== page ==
29. Before the judge and in the Court of Appeal counsel for the Contractor deployed in support of his argument that the two claims were different a hypothetical case not covered by direct English precedent: see the judge's observations at [1999] LR 385, 390, para 29; and Stuart-Smith LJ's observations at [2000] Lloyd's Rep PN 643, 647, para 20. Since then a report of a Canadian decision on the point has become available. It is the decision of the Alberta Court of Appeal in Wallace v Litwiniuk (2001) 92 Alta LR (3rd) 249. In that case the plaintiff sustained injuries in a motor vehicle collision. She wanted to sue the driver of the other vehicle. Her lawyers allowed the claim to become time barred. She sued her lawyers. They issued a third party notice against the driver of the other car. Section 3(1) of the Canadian Tort - Feasors Act 1980 provides:

    "When damage is suffered by any person as a result of a tort, whether a crime or not,

    (a) . . .

    (b) . . .

    (c) any tort-feasor liable in respect of that damage may recover contribution from any other tort-feasor who is or would, if sued, have been liable in respect of the same damage, whether as a joint tort-feasor or otherwise, but no person is entitled to recover contribution under this section from any person entitled to be indemnified by him in respect of the liability regarding which the contribution is sought."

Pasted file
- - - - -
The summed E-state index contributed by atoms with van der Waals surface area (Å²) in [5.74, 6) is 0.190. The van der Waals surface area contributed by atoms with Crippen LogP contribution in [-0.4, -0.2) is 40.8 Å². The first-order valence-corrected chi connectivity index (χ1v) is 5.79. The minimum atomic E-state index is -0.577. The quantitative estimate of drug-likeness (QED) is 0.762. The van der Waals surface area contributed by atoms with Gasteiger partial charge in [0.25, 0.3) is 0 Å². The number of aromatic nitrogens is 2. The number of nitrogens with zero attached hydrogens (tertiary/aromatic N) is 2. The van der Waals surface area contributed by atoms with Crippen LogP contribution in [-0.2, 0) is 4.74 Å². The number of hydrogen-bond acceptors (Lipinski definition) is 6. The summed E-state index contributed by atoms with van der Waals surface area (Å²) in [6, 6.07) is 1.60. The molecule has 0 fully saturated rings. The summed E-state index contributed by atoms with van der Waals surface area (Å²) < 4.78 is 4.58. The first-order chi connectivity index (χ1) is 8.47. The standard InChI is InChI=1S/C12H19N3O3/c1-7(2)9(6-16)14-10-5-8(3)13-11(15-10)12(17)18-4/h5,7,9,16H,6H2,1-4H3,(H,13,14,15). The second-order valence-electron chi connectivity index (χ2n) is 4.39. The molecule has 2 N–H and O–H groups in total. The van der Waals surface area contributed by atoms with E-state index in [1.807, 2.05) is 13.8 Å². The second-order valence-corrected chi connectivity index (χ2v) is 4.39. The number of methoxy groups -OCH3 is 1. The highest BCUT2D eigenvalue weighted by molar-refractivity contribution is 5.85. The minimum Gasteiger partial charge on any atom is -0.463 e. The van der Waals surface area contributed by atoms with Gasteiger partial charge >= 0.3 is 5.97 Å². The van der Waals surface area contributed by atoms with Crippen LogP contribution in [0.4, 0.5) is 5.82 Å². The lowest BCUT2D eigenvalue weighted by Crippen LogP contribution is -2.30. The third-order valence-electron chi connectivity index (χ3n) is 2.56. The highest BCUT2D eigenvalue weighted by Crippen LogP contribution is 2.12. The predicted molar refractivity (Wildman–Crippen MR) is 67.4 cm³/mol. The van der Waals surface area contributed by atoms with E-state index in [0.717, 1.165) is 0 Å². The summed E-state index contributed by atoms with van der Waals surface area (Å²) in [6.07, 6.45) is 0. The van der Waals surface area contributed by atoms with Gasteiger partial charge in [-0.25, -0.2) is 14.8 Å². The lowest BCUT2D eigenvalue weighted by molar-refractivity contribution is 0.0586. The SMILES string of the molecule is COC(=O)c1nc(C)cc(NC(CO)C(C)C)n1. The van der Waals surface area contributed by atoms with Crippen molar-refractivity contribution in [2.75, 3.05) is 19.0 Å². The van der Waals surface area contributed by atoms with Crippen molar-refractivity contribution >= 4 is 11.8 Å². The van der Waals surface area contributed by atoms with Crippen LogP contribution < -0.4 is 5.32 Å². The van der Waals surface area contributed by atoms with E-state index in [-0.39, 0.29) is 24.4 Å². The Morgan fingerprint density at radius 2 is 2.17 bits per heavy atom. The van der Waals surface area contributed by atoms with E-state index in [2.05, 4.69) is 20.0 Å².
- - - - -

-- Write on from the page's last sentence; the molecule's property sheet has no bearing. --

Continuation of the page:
(Emphasis added)

The court held, at p 257, paras 32-34:

    "The compensation which she [the plaintiff] presently seeks from the respondents [the lawyers] is not damages for her physical injuries, but damages for what she would have obtained had the original claim been brought. In both cases, she sought damages, but that is not to say she sought the same damage. The damage is different. . . .

      The pleadings in [the plaintiff's] statement of claim against [the lawyers] only superficially look as though she is claiming the same damages she would have claimed against the [the negligent driver]. This seeming similarity results from the usual method for calculating damages in a professional negligence claim where a lawyer failed to bring litigation which might otherwise have been pursued. Damages for the professional negligence are calculated by reference to the damages which would have been obtained in the original claim: Dugdale and Stanton, Professional Negligence (London: Butterworths, 1989) at pp 363-364.